Slow Blues ‘Hack’ For Bass Players (in less than 5 mins)

Slow Blues ‘Hack’ For Bass Players (in less than 5 mins)


If you want your slow blues bass lines to
have more punch and impact, then you need to know about this trick. Hi, I’m Luke form
Become A Bassist and in this bass lesson, you’re going to learn a simple way to make
sure your slow blues lines feel just like the ones on your favorite recordings without
needing to change your gear or anything like that. [Video Intro] Welcome to Become A Bassist where it’s all
about insanely practical No B.S. bass lessons you can use to play better bass, have more
fun and become the best bassist you know you can be! Today it’s all about slow blues!
So what’s this trick I’m talking about that’ll make your bass lines have more punch
and sound more authentic? It’s actually to shorten your notes a little bit by coming
off on beat 2 and sometimes beat 4 – just about any time there’s a snare hit. When
you’re doing it, it’ll sound like this. [plays bass line] Hear how every time the
snare drum hits, the note in the bass line stops? I’m just muting the string with my
right hand. Sounds cool, right? What if you didn’t do that and kept all the notes long?
It’d sound more like this. [plays bass line] This isn’t bad, but the line doesn’t have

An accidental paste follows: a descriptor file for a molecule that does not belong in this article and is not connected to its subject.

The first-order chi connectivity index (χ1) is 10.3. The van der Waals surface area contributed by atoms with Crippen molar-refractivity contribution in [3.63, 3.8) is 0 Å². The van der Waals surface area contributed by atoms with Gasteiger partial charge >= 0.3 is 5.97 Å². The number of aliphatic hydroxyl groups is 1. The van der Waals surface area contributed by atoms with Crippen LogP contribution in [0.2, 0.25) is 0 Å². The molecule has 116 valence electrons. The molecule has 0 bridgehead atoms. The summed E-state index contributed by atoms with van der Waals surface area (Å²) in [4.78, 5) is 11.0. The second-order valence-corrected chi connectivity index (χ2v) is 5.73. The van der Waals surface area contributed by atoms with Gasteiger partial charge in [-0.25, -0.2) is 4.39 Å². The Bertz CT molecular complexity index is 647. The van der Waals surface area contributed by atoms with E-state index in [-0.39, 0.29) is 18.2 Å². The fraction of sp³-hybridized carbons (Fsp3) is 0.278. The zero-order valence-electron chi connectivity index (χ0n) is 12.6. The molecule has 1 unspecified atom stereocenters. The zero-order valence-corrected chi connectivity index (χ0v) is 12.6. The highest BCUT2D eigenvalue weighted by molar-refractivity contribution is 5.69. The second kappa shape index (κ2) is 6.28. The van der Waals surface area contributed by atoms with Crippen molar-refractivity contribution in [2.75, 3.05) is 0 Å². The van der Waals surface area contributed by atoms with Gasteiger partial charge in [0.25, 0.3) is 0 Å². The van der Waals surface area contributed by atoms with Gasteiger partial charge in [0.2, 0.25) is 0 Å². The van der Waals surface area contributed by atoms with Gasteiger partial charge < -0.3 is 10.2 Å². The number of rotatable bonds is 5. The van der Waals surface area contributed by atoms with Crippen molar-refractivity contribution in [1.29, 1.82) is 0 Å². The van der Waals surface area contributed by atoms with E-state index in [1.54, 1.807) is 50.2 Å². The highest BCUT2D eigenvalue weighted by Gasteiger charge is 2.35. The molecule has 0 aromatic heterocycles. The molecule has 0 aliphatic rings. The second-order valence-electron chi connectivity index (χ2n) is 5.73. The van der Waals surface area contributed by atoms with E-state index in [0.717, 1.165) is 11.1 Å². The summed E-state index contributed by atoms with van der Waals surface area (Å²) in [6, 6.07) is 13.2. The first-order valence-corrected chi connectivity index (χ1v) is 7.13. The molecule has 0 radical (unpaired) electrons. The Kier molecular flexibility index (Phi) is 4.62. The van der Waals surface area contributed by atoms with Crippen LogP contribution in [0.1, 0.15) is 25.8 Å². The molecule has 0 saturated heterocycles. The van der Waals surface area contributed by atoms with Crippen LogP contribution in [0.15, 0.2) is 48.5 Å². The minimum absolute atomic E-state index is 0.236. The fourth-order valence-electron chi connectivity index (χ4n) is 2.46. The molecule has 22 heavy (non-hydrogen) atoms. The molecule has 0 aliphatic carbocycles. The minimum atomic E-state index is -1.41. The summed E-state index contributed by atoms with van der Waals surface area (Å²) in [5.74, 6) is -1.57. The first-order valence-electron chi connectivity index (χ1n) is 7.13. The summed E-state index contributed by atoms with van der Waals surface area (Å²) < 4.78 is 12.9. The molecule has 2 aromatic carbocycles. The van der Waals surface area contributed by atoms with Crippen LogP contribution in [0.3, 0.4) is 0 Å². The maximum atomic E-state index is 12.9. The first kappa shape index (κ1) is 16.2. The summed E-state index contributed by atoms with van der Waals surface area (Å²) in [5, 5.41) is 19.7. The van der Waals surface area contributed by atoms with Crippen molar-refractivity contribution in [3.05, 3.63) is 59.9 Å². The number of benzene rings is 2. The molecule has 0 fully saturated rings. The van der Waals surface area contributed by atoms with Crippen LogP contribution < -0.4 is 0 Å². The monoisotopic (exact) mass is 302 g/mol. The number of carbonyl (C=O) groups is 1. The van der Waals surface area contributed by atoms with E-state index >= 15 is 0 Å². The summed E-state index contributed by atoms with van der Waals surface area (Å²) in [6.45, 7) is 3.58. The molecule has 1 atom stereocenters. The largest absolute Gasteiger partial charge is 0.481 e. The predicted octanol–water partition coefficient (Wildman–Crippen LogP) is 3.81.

the same feel to it, right? And I bet if you listen to your favorite slow blues jams, when
things are still at the chill level, the bass is coming off on 2 and 4. Now when things start heating up a bit, then
this kind of goes out the window. If the drummer starts moving over to the ride cymbal and
the guitarist starts playing thicker, chunkier chords, then longer notes playing through
the snare hits make more sense. Check it out. [plays track] Hear how the track is busier,
so we’re going to make our notes longer. [plays bass line] You definitely want to lengthen
your notes when the intensity rises. If you keep coming off your notes on beats 2 and
4 when things are bigger and fuller, it’s going to sound a bit weird. [plays bass line]
Hear how when you mute your notes like this, it actually takes away from the impact, right?
The bass line starts sounding weaker and makes the whole song kind of anaemic, right? A good barometer for what to be doing in these
kinds of situations is the length of everyone else’s notes. Is the guitarist doing more
of this kind of thing [imitates guitarist] or this [and again]? If it’s the first one,
shorten up your notes. If it’s the 2nd, lengthen them out. Is the drummer playing
super short notes on a choked hi-hat? Or are smashing their ride or crash? If it’s choked
hats – used choked notes. If it’s a smashed crash, stretch those suckers out. This trick works really well – but only if
you know what to actually play over a blues, right? And if you need help with that or just
need more blues ideas, check out this video right here called 6 Authentic Blues Bass Line
Formulas That Work Every Time. Learn them and you’ll never ever have to fake your
way through a blues again and you’ll always have the perfect blues line you can pull out
at the drop of a hat. So when you’re ready, I’ll see you in that video!